Garlic-parsley roll for one!


I’m pretty lucky about lunch.  My wife and I both work at home, and most days, we have lunch together.  Not yesterday; I was on my own, so there was no need for a whole loaf of bread.  I took a cue from Zoe’s mom and made myself a single roll (it’s basically still winter here in Minnesota so it’s not so bad to turn on the oven.  I’m afraid I’m not kidding).

I took a peach-sized chunk of four-day old Light Whole Wheat dough (page 74), and stretched it, knotted it, and shaped it a bit (a round lump would have worked well too).  It turned out more like a Kaiser roll than I’d intended, and I can’t say it was intentional.  More about what I did for shaping in Book #2 (for which we’re busily writing/testing/eating!).  But it was the roll’s toppings that made my leftovers special (see the roasted salmon with red onion compote just north of the roll).  The topping was simple but it elevated the bread to a different level—nothing more than garlic and parsley sauted in olive-oil, with the whole mixture drizzled over the roll before baking for about 25 minutes at 450 (with steam; see page 30).  When there’s a lot of oil or butter in the picture (like here), don’t bake directly on a stone or the fat will smoke– use a greased cookie sheet or silicone pad.  After the roll was drizzled, I sprinked a bit of coarse salt all over the roll, which you can see in the picture.  Salt can be a pretty photogenic mineral.

15 thoughts to “Garlic-parsley roll for one!”

  1. It’s starting to get hotter here in Las Vegas, and once summer rolls around it’s always hard to want to turn the oven on. I just got my book a little bit ago and have so many more recipes that I still want to try. I may have to try the grill method soon!

    How far out is book #2? Will you need testers? I’d volunteer! 🙂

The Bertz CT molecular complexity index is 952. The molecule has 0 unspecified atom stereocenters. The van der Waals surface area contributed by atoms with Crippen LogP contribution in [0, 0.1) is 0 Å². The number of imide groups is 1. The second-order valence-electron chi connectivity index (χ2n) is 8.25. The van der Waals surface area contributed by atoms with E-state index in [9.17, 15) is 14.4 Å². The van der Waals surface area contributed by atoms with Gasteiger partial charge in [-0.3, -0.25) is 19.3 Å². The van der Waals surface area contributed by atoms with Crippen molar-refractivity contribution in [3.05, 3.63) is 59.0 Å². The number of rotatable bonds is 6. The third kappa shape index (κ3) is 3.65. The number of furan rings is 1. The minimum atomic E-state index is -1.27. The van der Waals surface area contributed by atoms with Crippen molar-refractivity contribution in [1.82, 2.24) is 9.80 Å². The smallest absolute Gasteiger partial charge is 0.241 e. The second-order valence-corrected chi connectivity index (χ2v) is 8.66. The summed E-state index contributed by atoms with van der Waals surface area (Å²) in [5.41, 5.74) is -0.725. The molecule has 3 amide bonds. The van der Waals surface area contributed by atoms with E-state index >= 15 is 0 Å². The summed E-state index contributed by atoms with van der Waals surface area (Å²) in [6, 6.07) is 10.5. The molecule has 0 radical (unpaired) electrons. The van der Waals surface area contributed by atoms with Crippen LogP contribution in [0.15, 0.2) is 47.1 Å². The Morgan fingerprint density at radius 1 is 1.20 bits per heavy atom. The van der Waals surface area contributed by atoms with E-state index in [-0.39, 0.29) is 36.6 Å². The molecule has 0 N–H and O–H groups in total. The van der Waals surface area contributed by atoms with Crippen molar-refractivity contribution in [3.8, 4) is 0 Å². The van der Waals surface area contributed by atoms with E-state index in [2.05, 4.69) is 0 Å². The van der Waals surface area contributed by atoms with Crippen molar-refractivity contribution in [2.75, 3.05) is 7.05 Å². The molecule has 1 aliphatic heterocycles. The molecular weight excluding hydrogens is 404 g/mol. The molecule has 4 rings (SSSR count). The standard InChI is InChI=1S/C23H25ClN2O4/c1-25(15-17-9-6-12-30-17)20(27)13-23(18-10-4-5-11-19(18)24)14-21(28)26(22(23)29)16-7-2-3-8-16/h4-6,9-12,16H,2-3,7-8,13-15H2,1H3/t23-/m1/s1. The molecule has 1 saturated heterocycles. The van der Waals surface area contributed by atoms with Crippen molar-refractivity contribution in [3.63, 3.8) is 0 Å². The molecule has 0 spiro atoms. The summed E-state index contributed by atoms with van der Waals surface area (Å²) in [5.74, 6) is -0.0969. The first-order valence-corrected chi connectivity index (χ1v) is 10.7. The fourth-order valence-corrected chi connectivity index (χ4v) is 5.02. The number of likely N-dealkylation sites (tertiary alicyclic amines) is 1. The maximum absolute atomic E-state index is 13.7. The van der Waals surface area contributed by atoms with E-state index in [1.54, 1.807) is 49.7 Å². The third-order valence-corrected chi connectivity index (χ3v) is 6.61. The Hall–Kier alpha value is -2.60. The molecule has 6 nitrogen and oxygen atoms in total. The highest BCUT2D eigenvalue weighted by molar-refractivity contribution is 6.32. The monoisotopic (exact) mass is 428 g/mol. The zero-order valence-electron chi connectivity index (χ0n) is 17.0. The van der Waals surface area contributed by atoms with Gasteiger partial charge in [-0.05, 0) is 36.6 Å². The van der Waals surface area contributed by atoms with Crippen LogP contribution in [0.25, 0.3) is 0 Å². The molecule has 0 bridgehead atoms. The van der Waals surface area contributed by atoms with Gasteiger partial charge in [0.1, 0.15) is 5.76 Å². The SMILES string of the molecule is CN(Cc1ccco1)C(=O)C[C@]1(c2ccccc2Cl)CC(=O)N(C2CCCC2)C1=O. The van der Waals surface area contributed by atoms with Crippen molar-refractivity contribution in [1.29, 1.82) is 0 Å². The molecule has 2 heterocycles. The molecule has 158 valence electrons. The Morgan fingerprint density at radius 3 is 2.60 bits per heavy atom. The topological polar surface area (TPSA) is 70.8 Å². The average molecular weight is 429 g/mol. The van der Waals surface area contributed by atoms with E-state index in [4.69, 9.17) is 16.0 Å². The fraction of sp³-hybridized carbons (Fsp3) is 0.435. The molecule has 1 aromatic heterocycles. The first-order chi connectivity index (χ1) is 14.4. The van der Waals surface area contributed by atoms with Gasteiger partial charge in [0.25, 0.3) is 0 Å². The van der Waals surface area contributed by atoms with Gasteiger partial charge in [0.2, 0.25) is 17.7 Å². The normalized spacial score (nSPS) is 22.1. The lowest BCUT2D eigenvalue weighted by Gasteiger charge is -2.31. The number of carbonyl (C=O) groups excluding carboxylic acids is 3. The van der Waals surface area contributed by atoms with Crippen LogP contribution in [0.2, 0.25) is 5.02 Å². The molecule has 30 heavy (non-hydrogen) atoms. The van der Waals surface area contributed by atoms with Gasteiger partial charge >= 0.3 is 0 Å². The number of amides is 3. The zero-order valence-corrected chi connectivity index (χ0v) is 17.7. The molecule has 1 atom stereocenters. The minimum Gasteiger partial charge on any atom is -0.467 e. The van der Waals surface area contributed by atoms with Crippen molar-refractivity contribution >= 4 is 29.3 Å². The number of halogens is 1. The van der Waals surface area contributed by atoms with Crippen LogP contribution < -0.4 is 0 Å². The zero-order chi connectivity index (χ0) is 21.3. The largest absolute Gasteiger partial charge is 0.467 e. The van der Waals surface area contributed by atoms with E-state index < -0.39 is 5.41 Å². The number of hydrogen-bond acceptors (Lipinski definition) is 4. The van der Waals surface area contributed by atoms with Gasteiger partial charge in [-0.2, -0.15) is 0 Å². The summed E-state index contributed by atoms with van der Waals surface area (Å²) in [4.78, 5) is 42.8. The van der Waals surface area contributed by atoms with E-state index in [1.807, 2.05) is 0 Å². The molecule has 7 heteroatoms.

2. Jill: The grill’s a great way to go. Minneapolis actually has some nasty-hot summer days but I still bake every day. The stone’s one option, the oiled grill-grates are another. Either way, flatbread is an easier success than high loaves. Pita’s my family’s default summer bread.

    Book 2’s manuscript will be done in about 7 months, then there’s a while for the publisher to turn it into the finished book. We’re hoping it will be out for Christmas 2009 but can’t guarantee it.

  3. If you need me to do any testing/eating, I will sacrifice myself! Reminds me of the rolls at Bob Chinn’s…..

  4. Any chance you could make a new “Bread Questions” so we don’t have to scroll down so far now? New people may not be finding the old one so easily…

  5. Trisha: There’s already a link, on the left-hand side of the home page, under the “Categories” heading, just click on “Bread Questions.” It’s a little less scrolling. We’ll eventually upgrade this so it’s a little more user-friendly. Jeff

  6. oops, accidentally hit submit too soon!

    Question: I have brioche dough left over enough to make a batch of beignets and I’m pondering bringing it with me to my in-law’s this weekend. Her fridge won’t hold my big dough bucket, though. Will it hurt/change/whatever the dough to move it gently to a smaller container for transport?

  7. Hi Wynk,

    By all means move the dough to a more manageable bucket. You will be rolling it out very thin anyway so a little extra handling will not hurt it.

    Be sure to roll the dough out no thicker than 1/4″ thick.

    Enjoy and I’m Sure your mom will be very pleased on Mothers Day!

    Thanks, Zoë

  8. Jeff and Zoe,
    What about switching to a forum format? That way there could be categories and threads, so the questions and replies would be kept together and one could just follow the thread.

    It could still be moderated and it is amazing that you read each and every email!

  9. Forum would be great, but at the moment, there are technical barriers. You’re not the first to suggest it! Jeff

  10. I have been searching the site and can’t seem to find a clear answer about making rolls. I have been asked to make over 100 rolls for a fundraiser. I see here that you can use a smaller amount of dough, and i saw on a comment thread that I would bake it around 20 min and go by color. This is great information! Now, on this post, you mention “knotting” the dough, and it looks so pretty. What is Knotting? Do I still need to do the cloaking method? I had also considered cutting off little nibs of dough and putting 3 or so in muffin tins and letting them rest/bake together to get a pretty roll look. How would that affect things??

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